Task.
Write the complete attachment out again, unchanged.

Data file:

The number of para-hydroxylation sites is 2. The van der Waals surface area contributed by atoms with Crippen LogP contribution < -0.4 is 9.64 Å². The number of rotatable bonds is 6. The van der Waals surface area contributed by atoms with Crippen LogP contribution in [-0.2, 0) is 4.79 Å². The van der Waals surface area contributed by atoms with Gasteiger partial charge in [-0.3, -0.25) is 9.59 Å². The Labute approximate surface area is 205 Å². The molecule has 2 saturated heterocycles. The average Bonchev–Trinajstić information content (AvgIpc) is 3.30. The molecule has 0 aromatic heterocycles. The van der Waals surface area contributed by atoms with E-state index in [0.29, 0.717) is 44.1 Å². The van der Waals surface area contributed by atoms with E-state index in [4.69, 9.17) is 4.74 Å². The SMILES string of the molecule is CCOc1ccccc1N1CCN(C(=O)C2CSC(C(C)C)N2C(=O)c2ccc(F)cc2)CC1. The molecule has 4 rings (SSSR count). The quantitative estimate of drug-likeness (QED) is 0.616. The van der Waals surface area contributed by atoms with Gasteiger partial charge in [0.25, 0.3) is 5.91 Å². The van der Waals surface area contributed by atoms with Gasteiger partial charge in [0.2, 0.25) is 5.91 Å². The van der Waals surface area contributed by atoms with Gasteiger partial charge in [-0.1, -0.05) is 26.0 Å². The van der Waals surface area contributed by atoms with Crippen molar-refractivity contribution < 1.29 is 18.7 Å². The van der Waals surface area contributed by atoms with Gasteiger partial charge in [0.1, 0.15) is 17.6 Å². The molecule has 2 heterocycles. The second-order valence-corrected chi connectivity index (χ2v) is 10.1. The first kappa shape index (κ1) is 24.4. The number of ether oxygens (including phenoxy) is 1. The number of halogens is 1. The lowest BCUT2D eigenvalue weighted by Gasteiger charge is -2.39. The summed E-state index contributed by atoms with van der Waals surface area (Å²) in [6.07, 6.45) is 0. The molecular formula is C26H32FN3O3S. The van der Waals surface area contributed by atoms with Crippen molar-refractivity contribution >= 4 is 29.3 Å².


The number of para-hydroxylation sites is 2. The van der Waals surface area contributed by atoms with Crippen LogP contribution < -0.4 is 9.64 Å². The number of rotatable bonds is 6. The van der Waals surface area contributed by atoms with Crippen LogP contribution in [-0.2, 0) is 4.79 Å². The van der Waals surface area contributed by atoms with Gasteiger partial charge in [-0.3, -0.25) is 9.59 Å². The Labute approximate surface area is 205 Å². The molecule has 2 saturated heterocycles. The average Bonchev–Trinajstić information content (AvgIpc) is 3.30. The molecule has 0 aromatic heterocycles. The van der Waals surface area contributed by atoms with E-state index in [0.29, 0.717) is 44.1 Å². The van der Waals surface area contributed by atoms with E-state index in [4.69, 9.17) is 4.74 Å². The SMILES string of the molecule is CCOc1ccccc1N1CCN(C(=O)C2CSC(C(C)C)N2C(=O)c2ccc(F)cc2)CC1. The molecule has 4 rings (SSSR count). The quantitative estimate of drug-likeness (QED) is 0.616. The van der Waals surface area contributed by atoms with Gasteiger partial charge in [0.25, 0.3) is 5.91 Å². The van der Waals surface area contributed by atoms with Gasteiger partial charge in [0.2, 0.25) is 5.91 Å². The van der Waals surface area contributed by atoms with Gasteiger partial charge in [-0.1, -0.05) is 26.0 Å². The van der Waals surface area contributed by atoms with Crippen molar-refractivity contribution < 1.29 is 18.7 Å². The van der Waals surface area contributed by atoms with Gasteiger partial charge in [0.1, 0.15) is 17.6 Å². The molecule has 2 heterocycles. The second-order valence-corrected chi connectivity index (χ2v) is 10.1. The first kappa shape index (κ1) is 24.4. The number of ether oxygens (including phenoxy) is 1. The number of halogens is 1. The lowest BCUT2D eigenvalue weighted by Gasteiger charge is -2.39. The summed E-state index contributed by atoms with van der Waals surface area (Å²) in [6.07, 6.45) is 0. The molecular formula is C26H32FN3O3S. The van der Waals surface area contributed by atoms with Crippen molar-refractivity contribution >= 4 is 29.3 Å².